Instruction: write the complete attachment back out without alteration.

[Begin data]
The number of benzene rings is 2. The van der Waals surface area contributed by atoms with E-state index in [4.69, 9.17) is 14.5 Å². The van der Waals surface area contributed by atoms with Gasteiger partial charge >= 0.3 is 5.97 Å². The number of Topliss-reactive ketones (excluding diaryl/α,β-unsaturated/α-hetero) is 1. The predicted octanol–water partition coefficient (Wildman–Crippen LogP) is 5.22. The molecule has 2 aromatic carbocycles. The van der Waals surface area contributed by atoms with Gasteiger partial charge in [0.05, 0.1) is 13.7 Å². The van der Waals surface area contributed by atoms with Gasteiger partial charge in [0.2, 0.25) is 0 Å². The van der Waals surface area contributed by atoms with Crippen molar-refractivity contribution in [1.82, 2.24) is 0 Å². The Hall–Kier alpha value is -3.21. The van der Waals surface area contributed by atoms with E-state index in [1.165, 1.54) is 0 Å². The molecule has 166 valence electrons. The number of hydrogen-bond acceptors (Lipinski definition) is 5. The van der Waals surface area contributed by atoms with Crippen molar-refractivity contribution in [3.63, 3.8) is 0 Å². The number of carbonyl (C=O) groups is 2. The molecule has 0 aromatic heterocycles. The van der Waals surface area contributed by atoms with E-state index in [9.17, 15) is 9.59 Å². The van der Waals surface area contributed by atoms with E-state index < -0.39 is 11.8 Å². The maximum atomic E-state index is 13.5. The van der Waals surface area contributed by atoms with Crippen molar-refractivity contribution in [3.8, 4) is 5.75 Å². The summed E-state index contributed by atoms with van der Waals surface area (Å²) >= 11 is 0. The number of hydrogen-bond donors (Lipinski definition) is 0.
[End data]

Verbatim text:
The number of benzene rings is 2. The van der Waals surface area contributed by atoms with E-state index in [4.69, 9.17) is 14.5 Å². The van der Waals surface area contributed by atoms with Gasteiger partial charge >= 0.3 is 5.97 Å². The number of Topliss-reactive ketones (excluding diaryl/α,β-unsaturated/α-hetero) is 1. The predicted octanol–water partition coefficient (Wildman–Crippen LogP) is 5.22. The molecule has 2 aromatic carbocycles. The van der Waals surface area contributed by atoms with Gasteiger partial charge in [0.05, 0.1) is 13.7 Å². The van der Waals surface area contributed by atoms with Gasteiger partial charge in [0.2, 0.25) is 0 Å². The van der Waals surface area contributed by atoms with Crippen molar-refractivity contribution in [1.82, 2.24) is 0 Å². The Hall–Kier alpha value is -3.21. The van der Waals surface area contributed by atoms with E-state index in [1.165, 1.54) is 0 Å². The molecule has 166 valence electrons. The number of hydrogen-bond acceptors (Lipinski definition) is 5. The van der Waals surface area contributed by atoms with Crippen molar-refractivity contribution in [3.63, 3.8) is 0 Å². The number of carbonyl (C=O) groups is 2. The molecule has 0 aromatic heterocycles. The van der Waals surface area contributed by atoms with E-state index in [9.17, 15) is 9.59 Å². The van der Waals surface area contributed by atoms with E-state index < -0.39 is 11.8 Å². The maximum atomic E-state index is 13.5. The van der Waals surface area contributed by atoms with Crippen molar-refractivity contribution in [3.8, 4) is 5.75 Å². The summed E-state index contributed by atoms with van der Waals surface area (Å²) >= 11 is 0. The number of hydrogen-bond donors (Lipinski definition) is 0.